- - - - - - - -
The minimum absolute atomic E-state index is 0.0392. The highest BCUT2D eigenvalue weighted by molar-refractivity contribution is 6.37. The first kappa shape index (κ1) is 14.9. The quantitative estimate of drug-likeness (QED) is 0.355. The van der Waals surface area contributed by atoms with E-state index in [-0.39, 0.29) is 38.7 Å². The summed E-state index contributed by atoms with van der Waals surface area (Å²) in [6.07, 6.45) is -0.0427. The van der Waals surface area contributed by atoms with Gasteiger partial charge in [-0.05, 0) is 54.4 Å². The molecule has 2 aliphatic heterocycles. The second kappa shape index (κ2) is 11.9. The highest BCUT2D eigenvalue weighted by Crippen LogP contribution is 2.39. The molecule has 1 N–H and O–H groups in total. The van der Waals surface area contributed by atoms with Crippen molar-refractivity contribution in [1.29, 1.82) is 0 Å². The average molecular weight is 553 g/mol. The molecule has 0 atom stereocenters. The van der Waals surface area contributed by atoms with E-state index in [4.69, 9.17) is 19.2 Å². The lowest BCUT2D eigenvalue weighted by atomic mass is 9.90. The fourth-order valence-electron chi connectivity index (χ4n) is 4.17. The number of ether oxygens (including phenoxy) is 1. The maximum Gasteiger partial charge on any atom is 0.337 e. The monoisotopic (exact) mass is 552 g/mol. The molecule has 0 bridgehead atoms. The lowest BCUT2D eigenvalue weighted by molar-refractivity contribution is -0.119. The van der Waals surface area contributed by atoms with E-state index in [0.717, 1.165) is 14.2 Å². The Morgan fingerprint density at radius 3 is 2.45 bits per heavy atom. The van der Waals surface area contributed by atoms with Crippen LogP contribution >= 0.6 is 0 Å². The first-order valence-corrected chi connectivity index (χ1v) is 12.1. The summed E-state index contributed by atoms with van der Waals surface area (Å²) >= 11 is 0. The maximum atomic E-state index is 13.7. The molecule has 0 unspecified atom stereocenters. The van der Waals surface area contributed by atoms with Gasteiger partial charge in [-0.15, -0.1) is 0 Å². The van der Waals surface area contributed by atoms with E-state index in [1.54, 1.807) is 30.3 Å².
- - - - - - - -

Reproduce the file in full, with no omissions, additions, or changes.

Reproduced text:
The minimum absolute atomic E-state index is 0.0392. The highest BCUT2D eigenvalue weighted by molar-refractivity contribution is 6.37. The first kappa shape index (κ1) is 14.9. The quantitative estimate of drug-likeness (QED) is 0.355. The van der Waals surface area contributed by atoms with E-state index in [-0.39, 0.29) is 38.7 Å². The summed E-state index contributed by atoms with van der Waals surface area (Å²) in [6.07, 6.45) is -0.0427. The van der Waals surface area contributed by atoms with Gasteiger partial charge in [-0.05, 0) is 54.4 Å². The molecule has 2 aliphatic heterocycles. The second kappa shape index (κ2) is 11.9. The highest BCUT2D eigenvalue weighted by Crippen LogP contribution is 2.39. The molecule has 1 N–H and O–H groups in total. The van der Waals surface area contributed by atoms with Crippen molar-refractivity contribution in [1.29, 1.82) is 0 Å². The average molecular weight is 553 g/mol. The molecule has 0 atom stereocenters. The van der Waals surface area contributed by atoms with E-state index in [4.69, 9.17) is 19.2 Å². The lowest BCUT2D eigenvalue weighted by atomic mass is 9.90. The fourth-order valence-electron chi connectivity index (χ4n) is 4.17. The number of ether oxygens (including phenoxy) is 1. The maximum Gasteiger partial charge on any atom is 0.337 e. The monoisotopic (exact) mass is 552 g/mol. The molecule has 0 bridgehead atoms. The lowest BCUT2D eigenvalue weighted by molar-refractivity contribution is -0.119. The van der Waals surface area contributed by atoms with E-state index in [0.717, 1.165) is 14.2 Å². The Morgan fingerprint density at radius 3 is 2.45 bits per heavy atom. The van der Waals surface area contributed by atoms with Crippen LogP contribution >= 0.6 is 0 Å². The first-order valence-corrected chi connectivity index (χ1v) is 12.1. The summed E-state index contributed by atoms with van der Waals surface area (Å²) >= 11 is 0. The maximum atomic E-state index is 13.7. The molecule has 0 unspecified atom stereocenters. The van der Waals surface area contributed by atoms with Gasteiger partial charge in [-0.15, -0.1) is 0 Å². The van der Waals surface area contributed by atoms with E-state index in [1.54, 1.807) is 30.3 Å².